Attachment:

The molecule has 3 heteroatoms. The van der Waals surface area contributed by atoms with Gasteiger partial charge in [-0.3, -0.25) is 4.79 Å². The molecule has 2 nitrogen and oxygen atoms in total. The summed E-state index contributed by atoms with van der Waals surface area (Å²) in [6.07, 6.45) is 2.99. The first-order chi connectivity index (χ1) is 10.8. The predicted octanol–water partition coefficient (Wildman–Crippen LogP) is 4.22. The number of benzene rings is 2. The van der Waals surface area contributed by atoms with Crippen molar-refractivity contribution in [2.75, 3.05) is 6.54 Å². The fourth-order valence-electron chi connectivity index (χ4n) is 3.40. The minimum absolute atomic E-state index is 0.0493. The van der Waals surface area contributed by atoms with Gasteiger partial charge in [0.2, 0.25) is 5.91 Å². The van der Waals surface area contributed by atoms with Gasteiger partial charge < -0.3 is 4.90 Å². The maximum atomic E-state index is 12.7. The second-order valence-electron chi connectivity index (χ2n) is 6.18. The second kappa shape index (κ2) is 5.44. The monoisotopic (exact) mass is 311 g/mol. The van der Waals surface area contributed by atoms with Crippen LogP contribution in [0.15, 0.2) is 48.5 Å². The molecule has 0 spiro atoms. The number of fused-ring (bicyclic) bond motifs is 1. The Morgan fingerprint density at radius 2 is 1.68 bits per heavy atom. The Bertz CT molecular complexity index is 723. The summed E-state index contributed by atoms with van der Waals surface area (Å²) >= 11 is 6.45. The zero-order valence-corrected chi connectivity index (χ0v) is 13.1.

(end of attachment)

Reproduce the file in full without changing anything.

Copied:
The molecule has 3 heteroatoms. The van der Waals surface area contributed by atoms with Gasteiger partial charge in [-0.3, -0.25) is 4.79 Å². The molecule has 2 nitrogen and oxygen atoms in total. The summed E-state index contributed by atoms with van der Waals surface area (Å²) in [6.07, 6.45) is 2.99. The first-order chi connectivity index (χ1) is 10.8. The predicted octanol–water partition coefficient (Wildman–Crippen LogP) is 4.22. The number of benzene rings is 2. The van der Waals surface area contributed by atoms with Crippen molar-refractivity contribution in [2.75, 3.05) is 6.54 Å². The fourth-order valence-electron chi connectivity index (χ4n) is 3.40. The minimum absolute atomic E-state index is 0.0493. The van der Waals surface area contributed by atoms with Gasteiger partial charge in [0.2, 0.25) is 5.91 Å². The van der Waals surface area contributed by atoms with Gasteiger partial charge < -0.3 is 4.90 Å². The maximum atomic E-state index is 12.7. The second-order valence-electron chi connectivity index (χ2n) is 6.18. The second kappa shape index (κ2) is 5.44. The monoisotopic (exact) mass is 311 g/mol. The van der Waals surface area contributed by atoms with Crippen LogP contribution in [0.15, 0.2) is 48.5 Å². The molecule has 0 spiro atoms. The number of fused-ring (bicyclic) bond motifs is 1. The Morgan fingerprint density at radius 2 is 1.68 bits per heavy atom. The Bertz CT molecular complexity index is 723. The summed E-state index contributed by atoms with van der Waals surface area (Å²) >= 11 is 6.45. The zero-order valence-corrected chi connectivity index (χ0v) is 13.1.